- "With the dramatic shift towards mobile connectivity, has Australia got the right balance between the billions it is pouring into the NBN and the comparatively small investment it is making to improve mobile coverage?
- "Are appropriate efforts being made to promote vital change in every sector (health, education, transport, agriculture etc) in order to exploit the opportunities being unlocked by improved fixed and mobile communications?
- "Are current efforts to shield the NBN from free market competition with levies etc in the long-term interests of users, or a recipe for creating a new, ugly monopoly?
- "Is it sensible for the NBN to be wasting time and money overbuilding advanced broadband infrastructure owned by third parties when so many areas continue to languish with truly sub-standard broadband (often less than 5 Mbps)? And so on."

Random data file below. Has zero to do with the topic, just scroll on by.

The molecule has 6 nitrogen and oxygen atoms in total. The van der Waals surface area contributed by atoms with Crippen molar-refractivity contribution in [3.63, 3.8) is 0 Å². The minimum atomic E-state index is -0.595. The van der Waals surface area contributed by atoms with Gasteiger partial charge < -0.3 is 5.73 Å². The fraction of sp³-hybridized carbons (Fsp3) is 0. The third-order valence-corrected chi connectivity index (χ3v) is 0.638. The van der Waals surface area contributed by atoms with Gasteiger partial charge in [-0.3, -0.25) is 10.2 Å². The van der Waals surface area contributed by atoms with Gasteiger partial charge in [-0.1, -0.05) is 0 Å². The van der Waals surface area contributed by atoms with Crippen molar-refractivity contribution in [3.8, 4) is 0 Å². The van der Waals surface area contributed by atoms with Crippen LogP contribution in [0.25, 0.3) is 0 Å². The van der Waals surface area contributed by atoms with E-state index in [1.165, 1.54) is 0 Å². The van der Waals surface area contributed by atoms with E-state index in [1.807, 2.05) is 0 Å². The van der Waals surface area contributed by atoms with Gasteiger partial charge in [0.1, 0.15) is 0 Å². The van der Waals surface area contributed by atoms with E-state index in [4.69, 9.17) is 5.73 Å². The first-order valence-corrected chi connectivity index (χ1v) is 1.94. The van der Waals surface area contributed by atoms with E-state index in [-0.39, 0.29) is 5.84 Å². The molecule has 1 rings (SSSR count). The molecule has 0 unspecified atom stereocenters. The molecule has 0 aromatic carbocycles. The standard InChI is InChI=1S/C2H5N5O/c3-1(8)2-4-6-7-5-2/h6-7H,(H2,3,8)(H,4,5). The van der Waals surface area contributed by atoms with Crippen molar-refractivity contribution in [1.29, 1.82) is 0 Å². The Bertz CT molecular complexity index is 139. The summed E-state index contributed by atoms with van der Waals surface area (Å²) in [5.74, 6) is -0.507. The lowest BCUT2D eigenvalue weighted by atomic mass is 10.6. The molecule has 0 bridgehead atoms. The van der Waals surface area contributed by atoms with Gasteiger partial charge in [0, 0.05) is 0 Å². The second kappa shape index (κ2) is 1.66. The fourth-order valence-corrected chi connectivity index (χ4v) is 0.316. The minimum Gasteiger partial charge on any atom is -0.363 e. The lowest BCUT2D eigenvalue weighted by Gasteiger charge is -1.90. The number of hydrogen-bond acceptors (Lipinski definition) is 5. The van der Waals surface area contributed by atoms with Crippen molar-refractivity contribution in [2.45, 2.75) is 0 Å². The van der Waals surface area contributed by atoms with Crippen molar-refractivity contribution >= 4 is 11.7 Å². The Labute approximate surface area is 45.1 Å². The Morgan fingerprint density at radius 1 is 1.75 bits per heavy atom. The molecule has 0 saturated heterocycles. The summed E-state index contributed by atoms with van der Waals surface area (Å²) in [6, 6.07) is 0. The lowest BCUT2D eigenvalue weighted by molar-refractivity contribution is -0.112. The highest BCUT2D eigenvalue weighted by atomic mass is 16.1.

Prof Eckermann said that was not the extent of the issues that needed to be examined.
"On the more narrow access technology front, it would be good to see a stronger evidence base being assembled to address the relevant questions," he said. "For example, how will average need-for-speed grow over time? Rather than an average speed being delivered over copper (biased by fibre-to-the-building and VDSL2 technology), what is the average speed achieved over distance, and what proportion of premises lie at each point on this curve? What proportion of FttN-connected premises can be expected to find themselves constrained by speed limitations as needs grow? What developments can be anticipated on the xDSL technology front to boost speeds without recabling? What are the realistic costs of upgrading FttN to FttK or FttP?"
He ended on a gloomy note, saying that if a broader perspective was not adopted, then "I predict a growing number of Australians will conclude that they cannot afford both fixed and mobile broadband, and if one of them has to go, it's likely to be the fixed broadband because of its inferior utility for everything except video-streaming".
"This would see the cost recovery burden falling on a diminishing number of connected users, and exacerbate the financial crunch that is looming."